European bison

Tierpark and Zoo Berlin contribute to the conservation breeding and reintroduction of the European bison in Eastern Europe.

Project facts

  • Project partner

    World Wildlife Fund (WWF)

  • Species

    European bison (Bison bonasus)

  • Bedrohungsstatus laut IUCN

    Near Threatened (NT)

  • Project location

    Shahdag National Park, Azerbaijan

  • Greatest threat

    Previously hunting by humans; now primarily habitat loss

  • Response

    Implementing breeding programmes in captivity, reintroducing individuals into the wild and creating a robust population in Europe

Threat Categories of IUCN

European bison in Berlin

The European bison is the largest land mammal native to Europe. Zoo Berlin has a special relationship with these majestic bovines, as it has been home to the bison since 1872. The Tierpark has also been making a considerable contribution to the species’ conservation ever since it opened in 1955. By 2020, more than 200 European bison had been born at Berlin’s two zoos.

A great loss for Europe

European bison were originally found across large swathes of Europe, moving in herds through deciduous, mixed and coniferous woodland. They could also be seen on open meadows and in forest glades. However, habitat loss and fragmentation, as well as hunting by humans, caused a drastic decline in their numbers. With the shooting of the last wild bison in the Caucasus in 1927, this species was completely wiped out in its natural habitat.

Zoos to the rescue

It was thanks to the presence of a few individuals kept in zoos that the European bison was saved from total extinction. In order to ensure its survival, a group of European zoo directors and scientists founded the Society for the Protection of the European Bison in August 1923 at Zoo Berlin. Through coordinated breeding efforts, the formation of herds, and targeted reintroduction, they were able to bring this species back from the brink.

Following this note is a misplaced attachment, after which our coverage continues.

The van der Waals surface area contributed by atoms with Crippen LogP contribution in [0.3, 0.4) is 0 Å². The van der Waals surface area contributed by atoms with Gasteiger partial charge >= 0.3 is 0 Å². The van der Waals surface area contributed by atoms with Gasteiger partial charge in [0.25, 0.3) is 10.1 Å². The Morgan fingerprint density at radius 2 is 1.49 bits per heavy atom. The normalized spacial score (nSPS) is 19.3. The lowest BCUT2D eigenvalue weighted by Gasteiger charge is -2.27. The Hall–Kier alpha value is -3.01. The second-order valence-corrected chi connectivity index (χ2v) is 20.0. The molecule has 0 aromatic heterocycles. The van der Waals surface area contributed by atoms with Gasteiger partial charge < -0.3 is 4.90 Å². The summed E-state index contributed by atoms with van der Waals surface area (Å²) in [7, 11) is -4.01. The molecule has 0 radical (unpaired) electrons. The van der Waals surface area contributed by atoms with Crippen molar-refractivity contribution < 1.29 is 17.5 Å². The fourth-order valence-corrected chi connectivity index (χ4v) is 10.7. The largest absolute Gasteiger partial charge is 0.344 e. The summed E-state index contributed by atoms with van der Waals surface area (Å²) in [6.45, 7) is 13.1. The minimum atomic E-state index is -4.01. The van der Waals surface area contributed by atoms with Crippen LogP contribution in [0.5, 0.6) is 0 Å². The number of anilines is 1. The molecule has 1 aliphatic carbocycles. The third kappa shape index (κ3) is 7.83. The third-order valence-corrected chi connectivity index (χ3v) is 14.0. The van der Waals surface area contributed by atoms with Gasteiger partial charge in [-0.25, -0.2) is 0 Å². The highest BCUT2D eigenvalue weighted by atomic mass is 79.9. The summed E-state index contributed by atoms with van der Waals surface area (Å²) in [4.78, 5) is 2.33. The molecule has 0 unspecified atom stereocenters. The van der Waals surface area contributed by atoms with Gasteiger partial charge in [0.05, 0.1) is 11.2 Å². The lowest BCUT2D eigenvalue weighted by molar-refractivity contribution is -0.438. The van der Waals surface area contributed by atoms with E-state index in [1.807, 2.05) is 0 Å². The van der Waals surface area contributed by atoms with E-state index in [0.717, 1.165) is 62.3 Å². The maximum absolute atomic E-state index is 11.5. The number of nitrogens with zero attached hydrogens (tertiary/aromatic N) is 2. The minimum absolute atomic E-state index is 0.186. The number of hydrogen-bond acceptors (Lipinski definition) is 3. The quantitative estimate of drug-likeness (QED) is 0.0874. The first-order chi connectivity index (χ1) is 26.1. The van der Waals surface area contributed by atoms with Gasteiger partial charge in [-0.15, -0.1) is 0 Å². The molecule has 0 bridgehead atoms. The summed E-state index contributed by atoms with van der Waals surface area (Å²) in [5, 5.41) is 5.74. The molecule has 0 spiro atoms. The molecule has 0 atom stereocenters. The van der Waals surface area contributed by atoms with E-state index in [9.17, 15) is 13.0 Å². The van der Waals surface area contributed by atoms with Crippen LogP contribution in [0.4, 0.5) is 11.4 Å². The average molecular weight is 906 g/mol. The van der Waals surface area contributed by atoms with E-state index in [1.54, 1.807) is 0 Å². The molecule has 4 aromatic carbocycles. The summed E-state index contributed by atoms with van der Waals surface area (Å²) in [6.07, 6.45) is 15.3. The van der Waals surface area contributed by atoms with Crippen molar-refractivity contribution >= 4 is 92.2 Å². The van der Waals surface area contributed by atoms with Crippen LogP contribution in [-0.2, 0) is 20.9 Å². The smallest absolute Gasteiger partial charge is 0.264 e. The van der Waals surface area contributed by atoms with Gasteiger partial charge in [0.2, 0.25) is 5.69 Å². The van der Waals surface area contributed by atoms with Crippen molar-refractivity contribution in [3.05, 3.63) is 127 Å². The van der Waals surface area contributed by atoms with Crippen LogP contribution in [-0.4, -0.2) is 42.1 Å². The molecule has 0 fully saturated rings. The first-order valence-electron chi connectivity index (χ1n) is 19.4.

The call of the wild

In addition to participating in breeding programmes, Berlin’s zoos are also making an active contribution to the reintroduction of these bison in Eastern Europe. In 2018, they participated in a WWF Romania project that returned four bison to their original Romanian habitat. Two of those bison were born at Tierpark Berlin. Since 2019, the focus has been on the reintroduction of European bison in Azerbaijan. There, the animals are being prepared for their upcoming release at a reintroduction centre in Shahdag National Park.

From the Tierpark to the Caucasus

The project is a joint initiative of Azerbaijan’s Ministry of Ecology, the WWF, EAZA, and other national partners on the ground. Four bison from European zoos arrived at the reintroduction centre in Shahdag National Park in the autumn of 2019, following an initial acclimation period at Tierpark Berlin. In 2020, five more bison were transported safely to Azerbaijan. One of them was our very own two-year-old bull Beppo, born at Zoo Berlin.

Conservation that works

Since June 2020, Berlin’s zoos have also been working with the IUCN SSC Bison Specialist Group to develop a Europe-wide conservation action plan for the bison. Thanks to the project’s long-term conservation management efforts, there are 6,200 European bison living in the wild as of 2021. Zoo and Tierpark Berlin will continue to participate in this project.

Photos: © WWF

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